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CHAPTER XI.

OUR JUDICIAL SYSTEM.

We have thus far treated of government as divisible into two chief departments—law-making and law-executing -and have not deemed it expedient to complicate the discussion by reference to any further sub-divisions of these two departments. There is however a very distinct division of the executive department into branches, administrative and judicial ; the former concerned with what we may call the ordinary administration of public affairs, while upon the latter devolves the duty of expounding, applying and enforcing law between litigants (a).

Tribunals for the administration of justice are an indispensable adjunct of any system of civilized government, and if there can be degrees of importance in connection with such a matter, we would say that in every country where government is a government-according-to-law, due recognition of the authority of the courts is of vital importance to good government; and particularly is this the case where the field for the exercise of the functions of government, both legislative and executive, is divided, and

(a) Of late years there is apparent a tendency to clothe the judiciary with what may be termed " advisory” functions, in aid of the Executive. See R. S. C. c. 135, ss. 37 and 38, and cases noted in Cassel's Dig.; R. S. O. c. 44, s. 52, s-s. 2; Attorney-General for Canada v. Attorney-General for Ontario, 20 O. R. 222; 19 O. R. 31. Also see R. S. O. c. 225; In re R.C. Separate Schools, 18 O. R. 606. The policy of this innovation is questionable. The Courts of the United States have steadily declined to exercise any such functions. See Mich. Univ. Law Lectures, 1889.

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where, in consequence, the courts have necessarily to decide on the validity or invalidity of legislative enactments, and of executive action founded thereon ().

The decision of any case which may come before a court of law, involves the application of law to the facts as they may be admitted, or judicially determined, to exist. Out of every fact, or set of facts there arise "legal relations,” and, as was pointed out in the last chapter (C), there can be no conflict of law in reference to any given legal relation, for the law applicable to any given circumstances, to any stated facts—is presumedly capable of definite exposition. It may happen, therefore, that in a case arising in a Canadian court, the law which governs the legal relations which arise out of the facts of the case may be, not the law laid down in either Dominion or Provincial statutes; not, strictly speakly (cl), the law of Canada at all, not even Imperial law; but the law of a foreign country. . In accordance with that comity between nations, which is now recognized by the tribunals of all.civilized countries, those tribunals do not, where the facts out of which the litigation arose occurred in a foreign country, limit the enquiry to what is the law which would govern in case those facts had occured within its own territory. Indeed, in criminal matters, that is to say, where a person is being prosecuted for acts committed abroad, English courts have laid down the rule that such prosecution can only be had in the country where the crime was committed. The administration of international justice, if we may use the expression, is secured in such a case, by handing over the alleged offender to the officers of the country in which the offence is alleged to have been committed; and the jurisdiction of English tribunals has been limited to a preliminary enquiry as to the existence of a prima facie case. With regard to civil matters, the tribunals of most civilized states do not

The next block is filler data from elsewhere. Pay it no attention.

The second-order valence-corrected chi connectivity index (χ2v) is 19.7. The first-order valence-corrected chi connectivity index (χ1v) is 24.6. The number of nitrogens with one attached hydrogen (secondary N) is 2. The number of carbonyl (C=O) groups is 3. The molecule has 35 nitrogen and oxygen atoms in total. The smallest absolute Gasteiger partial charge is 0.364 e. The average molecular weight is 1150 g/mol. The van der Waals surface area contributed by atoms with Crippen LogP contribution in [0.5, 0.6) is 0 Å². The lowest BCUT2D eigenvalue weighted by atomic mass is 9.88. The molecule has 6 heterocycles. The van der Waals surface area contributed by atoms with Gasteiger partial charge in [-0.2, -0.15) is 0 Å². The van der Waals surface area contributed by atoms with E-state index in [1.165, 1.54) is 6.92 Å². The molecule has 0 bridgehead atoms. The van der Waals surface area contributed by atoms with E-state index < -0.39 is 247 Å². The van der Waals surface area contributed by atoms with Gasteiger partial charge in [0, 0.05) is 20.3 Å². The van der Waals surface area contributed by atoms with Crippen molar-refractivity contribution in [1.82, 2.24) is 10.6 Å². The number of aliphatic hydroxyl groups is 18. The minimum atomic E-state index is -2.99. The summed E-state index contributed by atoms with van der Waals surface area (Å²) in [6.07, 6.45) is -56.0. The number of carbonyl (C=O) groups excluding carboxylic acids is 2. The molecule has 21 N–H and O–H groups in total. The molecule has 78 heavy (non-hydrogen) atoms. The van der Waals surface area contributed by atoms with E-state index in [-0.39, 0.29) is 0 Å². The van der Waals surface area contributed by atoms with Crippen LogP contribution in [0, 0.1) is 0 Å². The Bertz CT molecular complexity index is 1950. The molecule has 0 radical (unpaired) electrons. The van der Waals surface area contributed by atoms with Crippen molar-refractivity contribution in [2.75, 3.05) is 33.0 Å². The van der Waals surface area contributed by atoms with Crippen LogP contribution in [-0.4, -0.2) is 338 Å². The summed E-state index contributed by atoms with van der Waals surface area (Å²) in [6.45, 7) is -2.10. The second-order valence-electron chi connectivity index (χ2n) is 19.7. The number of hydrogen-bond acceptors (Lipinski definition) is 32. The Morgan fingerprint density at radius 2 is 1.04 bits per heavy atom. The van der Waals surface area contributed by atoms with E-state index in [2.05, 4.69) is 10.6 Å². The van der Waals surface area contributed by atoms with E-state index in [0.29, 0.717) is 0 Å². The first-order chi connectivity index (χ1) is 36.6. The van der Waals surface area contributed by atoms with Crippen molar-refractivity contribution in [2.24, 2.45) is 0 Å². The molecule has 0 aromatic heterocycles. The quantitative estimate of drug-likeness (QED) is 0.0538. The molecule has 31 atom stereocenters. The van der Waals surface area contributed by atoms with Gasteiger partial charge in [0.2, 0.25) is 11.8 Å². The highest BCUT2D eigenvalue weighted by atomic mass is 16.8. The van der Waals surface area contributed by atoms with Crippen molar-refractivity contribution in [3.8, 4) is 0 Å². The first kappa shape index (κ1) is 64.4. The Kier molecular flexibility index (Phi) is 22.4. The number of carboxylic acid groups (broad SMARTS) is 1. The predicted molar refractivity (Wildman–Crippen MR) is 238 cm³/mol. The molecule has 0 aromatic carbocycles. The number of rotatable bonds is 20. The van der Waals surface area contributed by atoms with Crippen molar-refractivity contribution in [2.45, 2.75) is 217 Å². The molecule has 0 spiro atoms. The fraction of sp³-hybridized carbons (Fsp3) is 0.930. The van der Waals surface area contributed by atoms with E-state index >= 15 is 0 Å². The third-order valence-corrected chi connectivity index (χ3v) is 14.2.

(6) See ante, p. 172.

(c) See ante, p. 214. (d) In a sense, the rules of international law are part of the jurisprudence of nearly every civilized state.

recognize any such local venue for their trial. It is beyond the

scope of this work to enumerate the various conditions precedent to jurisdiction, laid down in the jurisprudence of the different civilized states, but in all such actions as the courts do entertain, they give effect to legal rights and obligations which may arise out of transactions occurring abroad; and it may happen, therefore, that any modern tribunal may be called upon, at times, to determine, and practically to administer, the law of a foreign country (e).

Every tribunal is, in a sense, subject to territorial limits of jurisdiction. It would be inconsistent with the sovereignty of the different states into which this world is divided, were the judgments of the courts of any one state enforcible, proprio vigore, in the others. But, even within the same state, the territorial jurisdiction of courts of law may be limited. Their jurisdiction, too, may be in many other ways limited and defined, by reason of the subject matter in litigation. Some courts may have jurisdiction over all classes of matters, and throughout the entire territory of the state; others again may have the same wide territorial jurisdiction, but may be restricted to matters of minor importance, or involving smaller amounts. But, however their jurisdiction may be limited, territorially or otherwise, there may arise for determination by them, cases in which the law to be applied is not law laid down by the power to which they owe their creation. There is hardly any line of division founded upon